Blu-Ray/DVD Combo Pack
Studio: Paramount Studios
US Rating: Rated R – For Language Throughout, Drug Content, Some Violence and Sexuality
Film Length: 115 Mins
Video: 1080P High Definition 16X9 - 2.35:1
Audio: English 5.1 DTS-HD Master Audio, DVD version includes English 5.1 Surround with English,
Subtitles: English, English SDH, French, and Spanish
Release Date: March 15, 2011
Review Date: March 15 2011
“You really think your family is looking out for you?”
What an experience. Boxing films are certainly nothing new. From Rocky to Cinderella Man, the underdog claiming or reclaiming the mantle of victory against impossible odds or the fading light of their career. But this isn’t really a film about fighting – well, not just fighting, but a film about a feisty family fraught with failure but firm with fortitude. The dire-life in the worn working-class town for the fighting family passes by without change; the inertia of former glory and the hope and possibility of future glory for the boys in this family, appear to have formed a static world in which they live. But something must give.
The Film: 4.5 out of 5
The Fighter, based on a true story, takes place almost entirely in Lowell, Massachusetts, a working-class town where hard work and luck are needed just to get by. The story is about a fighter, Micky Ward (Mark Wahlberg), his brother – a former fighter, Dicky Eckland (Christian Bale), and their family. A film crew from HBO is following Dicky in what was presented as a documentary of his ‘comeback’ – and may very well have begun that way, but Dicky’s self-destructive drug addiction, popular and friendly personality around his neighborhood (where his is still considered a local hero from his days as a fighter), and grip on his former glory days are weights that he cannot escape. Micky is still a fighter, but seen as a stepping stone; a fighter that others will take on and defeat to help their rankings. Dicky trains his younger brother. He’s dedicated to his career, but distracted by the lure of his addiction and own foolishness, is as much harm as help. The family around Dicky tries to protect him from how he will be seen by the documentary crew, but he fails to realize that his fall from his peak – a celebrated knocking down Sugar Ray Leonard 14 years earlier - is almost complete end.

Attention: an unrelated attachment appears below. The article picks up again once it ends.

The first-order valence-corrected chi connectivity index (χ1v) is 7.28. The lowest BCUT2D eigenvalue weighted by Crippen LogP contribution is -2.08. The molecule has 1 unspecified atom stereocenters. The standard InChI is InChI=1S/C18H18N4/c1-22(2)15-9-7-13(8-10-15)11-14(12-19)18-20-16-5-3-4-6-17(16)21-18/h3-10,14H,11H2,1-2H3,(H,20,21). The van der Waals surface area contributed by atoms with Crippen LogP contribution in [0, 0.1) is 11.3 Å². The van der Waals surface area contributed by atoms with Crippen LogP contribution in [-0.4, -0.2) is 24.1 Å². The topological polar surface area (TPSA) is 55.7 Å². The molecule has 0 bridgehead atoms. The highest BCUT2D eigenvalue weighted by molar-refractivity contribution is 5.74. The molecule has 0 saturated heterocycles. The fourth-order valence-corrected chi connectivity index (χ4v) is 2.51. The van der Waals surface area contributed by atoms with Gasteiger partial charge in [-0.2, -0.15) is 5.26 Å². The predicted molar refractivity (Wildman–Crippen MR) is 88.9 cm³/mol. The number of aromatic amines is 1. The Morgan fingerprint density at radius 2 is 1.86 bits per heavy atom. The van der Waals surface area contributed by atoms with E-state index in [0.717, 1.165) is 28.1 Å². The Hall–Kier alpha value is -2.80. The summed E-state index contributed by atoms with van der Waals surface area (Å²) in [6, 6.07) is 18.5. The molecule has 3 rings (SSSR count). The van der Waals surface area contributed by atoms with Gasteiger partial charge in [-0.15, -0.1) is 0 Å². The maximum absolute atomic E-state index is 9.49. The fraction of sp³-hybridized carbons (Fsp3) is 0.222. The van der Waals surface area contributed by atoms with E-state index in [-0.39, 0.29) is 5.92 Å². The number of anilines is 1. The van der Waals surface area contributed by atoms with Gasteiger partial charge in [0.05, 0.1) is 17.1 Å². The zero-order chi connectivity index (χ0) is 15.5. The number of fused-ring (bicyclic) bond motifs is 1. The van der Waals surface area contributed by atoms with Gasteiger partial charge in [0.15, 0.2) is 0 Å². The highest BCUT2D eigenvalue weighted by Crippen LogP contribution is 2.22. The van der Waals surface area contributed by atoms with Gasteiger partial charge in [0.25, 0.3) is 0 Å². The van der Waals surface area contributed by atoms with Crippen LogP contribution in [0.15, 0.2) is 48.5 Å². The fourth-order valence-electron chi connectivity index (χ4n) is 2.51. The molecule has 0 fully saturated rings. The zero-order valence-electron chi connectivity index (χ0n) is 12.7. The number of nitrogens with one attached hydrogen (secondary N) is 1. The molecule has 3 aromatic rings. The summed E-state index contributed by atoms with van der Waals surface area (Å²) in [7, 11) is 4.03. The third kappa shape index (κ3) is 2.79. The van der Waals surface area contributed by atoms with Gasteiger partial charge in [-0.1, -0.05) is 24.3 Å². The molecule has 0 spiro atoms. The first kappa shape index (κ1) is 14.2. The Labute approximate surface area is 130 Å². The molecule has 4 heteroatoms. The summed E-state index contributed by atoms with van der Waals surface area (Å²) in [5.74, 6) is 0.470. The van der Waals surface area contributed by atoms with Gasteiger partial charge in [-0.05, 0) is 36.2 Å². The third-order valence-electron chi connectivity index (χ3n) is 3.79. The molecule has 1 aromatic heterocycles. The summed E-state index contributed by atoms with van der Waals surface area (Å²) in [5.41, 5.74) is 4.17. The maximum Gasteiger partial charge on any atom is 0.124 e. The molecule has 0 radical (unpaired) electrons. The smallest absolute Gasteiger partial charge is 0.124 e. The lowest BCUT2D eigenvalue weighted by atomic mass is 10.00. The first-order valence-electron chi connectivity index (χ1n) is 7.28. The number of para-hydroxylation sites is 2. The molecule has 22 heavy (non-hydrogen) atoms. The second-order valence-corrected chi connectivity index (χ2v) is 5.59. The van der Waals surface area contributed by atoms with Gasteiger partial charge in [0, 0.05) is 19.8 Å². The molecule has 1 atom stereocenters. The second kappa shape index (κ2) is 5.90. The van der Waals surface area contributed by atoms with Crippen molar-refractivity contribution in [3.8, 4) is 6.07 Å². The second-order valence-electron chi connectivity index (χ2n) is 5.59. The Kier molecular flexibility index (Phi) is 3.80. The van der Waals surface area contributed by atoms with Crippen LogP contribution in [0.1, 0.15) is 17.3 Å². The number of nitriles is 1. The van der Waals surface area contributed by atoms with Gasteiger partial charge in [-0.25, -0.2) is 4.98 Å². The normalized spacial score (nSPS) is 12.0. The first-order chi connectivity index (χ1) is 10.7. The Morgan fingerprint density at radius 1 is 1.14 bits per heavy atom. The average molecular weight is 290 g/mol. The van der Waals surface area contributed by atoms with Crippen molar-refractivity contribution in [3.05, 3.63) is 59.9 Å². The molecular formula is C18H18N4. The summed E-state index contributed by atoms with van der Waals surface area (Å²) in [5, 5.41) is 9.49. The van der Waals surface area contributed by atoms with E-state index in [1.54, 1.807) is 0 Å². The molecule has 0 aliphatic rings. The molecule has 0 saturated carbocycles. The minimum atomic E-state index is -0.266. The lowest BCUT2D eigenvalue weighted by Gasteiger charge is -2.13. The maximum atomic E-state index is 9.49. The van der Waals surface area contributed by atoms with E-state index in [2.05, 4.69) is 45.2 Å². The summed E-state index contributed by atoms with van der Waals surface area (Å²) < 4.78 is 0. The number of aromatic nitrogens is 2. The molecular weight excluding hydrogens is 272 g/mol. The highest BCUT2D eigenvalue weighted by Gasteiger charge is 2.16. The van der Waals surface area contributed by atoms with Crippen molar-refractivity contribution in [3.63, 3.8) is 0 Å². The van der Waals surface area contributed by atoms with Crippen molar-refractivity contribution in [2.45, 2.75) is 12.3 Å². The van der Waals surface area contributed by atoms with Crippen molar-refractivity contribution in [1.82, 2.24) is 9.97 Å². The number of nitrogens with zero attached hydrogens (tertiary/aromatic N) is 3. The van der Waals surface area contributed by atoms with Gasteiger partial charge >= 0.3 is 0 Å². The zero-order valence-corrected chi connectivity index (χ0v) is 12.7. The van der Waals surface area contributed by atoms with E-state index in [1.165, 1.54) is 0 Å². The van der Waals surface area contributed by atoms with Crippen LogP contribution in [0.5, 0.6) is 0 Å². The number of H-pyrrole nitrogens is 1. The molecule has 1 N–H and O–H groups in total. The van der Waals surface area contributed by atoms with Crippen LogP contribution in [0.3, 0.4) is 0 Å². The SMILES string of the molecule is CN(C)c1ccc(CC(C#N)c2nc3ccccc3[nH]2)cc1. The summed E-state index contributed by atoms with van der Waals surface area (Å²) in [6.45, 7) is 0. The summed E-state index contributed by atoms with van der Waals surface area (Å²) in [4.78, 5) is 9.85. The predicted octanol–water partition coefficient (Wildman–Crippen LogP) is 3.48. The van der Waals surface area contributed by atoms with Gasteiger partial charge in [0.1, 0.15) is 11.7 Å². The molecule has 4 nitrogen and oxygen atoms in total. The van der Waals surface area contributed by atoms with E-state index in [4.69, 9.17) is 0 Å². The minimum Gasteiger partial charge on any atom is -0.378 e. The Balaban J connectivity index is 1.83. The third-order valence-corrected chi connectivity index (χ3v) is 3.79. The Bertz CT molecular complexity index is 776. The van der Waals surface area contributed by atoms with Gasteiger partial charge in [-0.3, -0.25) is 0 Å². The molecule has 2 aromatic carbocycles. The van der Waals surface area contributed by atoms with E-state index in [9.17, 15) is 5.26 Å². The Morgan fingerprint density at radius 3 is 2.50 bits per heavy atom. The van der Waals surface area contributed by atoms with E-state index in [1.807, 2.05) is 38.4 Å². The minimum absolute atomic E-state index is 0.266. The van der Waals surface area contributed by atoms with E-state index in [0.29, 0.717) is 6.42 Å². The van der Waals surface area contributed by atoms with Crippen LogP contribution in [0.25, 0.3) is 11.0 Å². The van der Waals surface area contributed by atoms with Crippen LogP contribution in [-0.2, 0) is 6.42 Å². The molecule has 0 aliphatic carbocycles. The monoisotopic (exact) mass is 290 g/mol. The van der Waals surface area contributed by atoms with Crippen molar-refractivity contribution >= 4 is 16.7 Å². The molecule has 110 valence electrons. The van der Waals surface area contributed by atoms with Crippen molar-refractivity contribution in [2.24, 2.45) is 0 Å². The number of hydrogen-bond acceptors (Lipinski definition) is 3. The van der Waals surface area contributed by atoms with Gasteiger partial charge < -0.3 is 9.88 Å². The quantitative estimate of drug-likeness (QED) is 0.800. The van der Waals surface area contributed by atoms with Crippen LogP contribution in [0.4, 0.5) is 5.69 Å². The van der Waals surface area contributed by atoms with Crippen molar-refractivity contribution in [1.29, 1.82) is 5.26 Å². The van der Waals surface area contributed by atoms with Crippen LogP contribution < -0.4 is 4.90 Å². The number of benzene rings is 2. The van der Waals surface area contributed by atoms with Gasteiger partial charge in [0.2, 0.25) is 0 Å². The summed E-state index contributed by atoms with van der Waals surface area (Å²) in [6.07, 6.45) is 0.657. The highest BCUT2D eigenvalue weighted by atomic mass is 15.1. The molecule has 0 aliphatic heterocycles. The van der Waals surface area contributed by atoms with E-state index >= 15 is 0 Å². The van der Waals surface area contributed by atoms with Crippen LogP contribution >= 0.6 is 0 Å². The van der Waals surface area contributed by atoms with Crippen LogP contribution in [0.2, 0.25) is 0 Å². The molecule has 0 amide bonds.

Mickey’s career is going nowhere. When an opponent he is scheduled to fight must withdraw with the flu, his family, led by his brother, convince him to fight a replacement, a man who is said to have just gotten off the couch, but has 20lbs on him. Mickey is brutally pummeled and the loss so humiliating, he considered giving up on his fighting career and his family’s dream of getting a title shot.
He becomes romantically involved with Charlene (Amy Adams), a college educated girl who works at the local bar, and the divide between himself and his family, tipped ever-further by his older brother’s crack-addicted antics, grows ever wider. Dicky inevitably makes a series of poor choices, clashes with the police, and when Micky helps, his hand is smashed. The broken hand becomes the symbol of his relationship with his brother who is incarcerated. When the HBO documentary finally airs, the once excited Dicky is reduced in shame and his once adoring hometown of Lowell disowns him.
Mickey, firing his mother as manager and promising to never train with his troublesome brother – with whom he remains estranged - finds his career on the rise and his world changing.
The story of The Fighter is uplifting, but the true excellence of this film is found in the uniformly brilliant performances.
Christian Bale is an extraordinary actor. His shifts from the suave Bruce Wayne and his brawny nighttime crime fighting alter-ego in The Dark Knight, to the emaciated Vietnam prisoner of war in the extraordinary Rescue Dawn, demands applause, and once again, he puts his physically self through a gauntlet of emaciation to ‘become’ Dicky. Bale does not merely speak the words by embodies the person whole that is the subject of his character. His deft grip on parlance, physical demeanor, and peculiarities lure us into forgetting that we are watching an actor in the full embrace of his craft and believe that we are watching the person upon which the performance is based. Dickey lives in a crumbling bubble. Getting lost in a crack house, escaping out the back window when his mother comes knocking to try and save face – more than once. Bale, who many may not realize is British born and raised, provides the mannerisms, quirks and spot-on Massachusetts accent of the real-life Dickey as if they were his own. His sweep if the major best supporting actor awards, from the Golden Globe to the Oscar, is well deserved.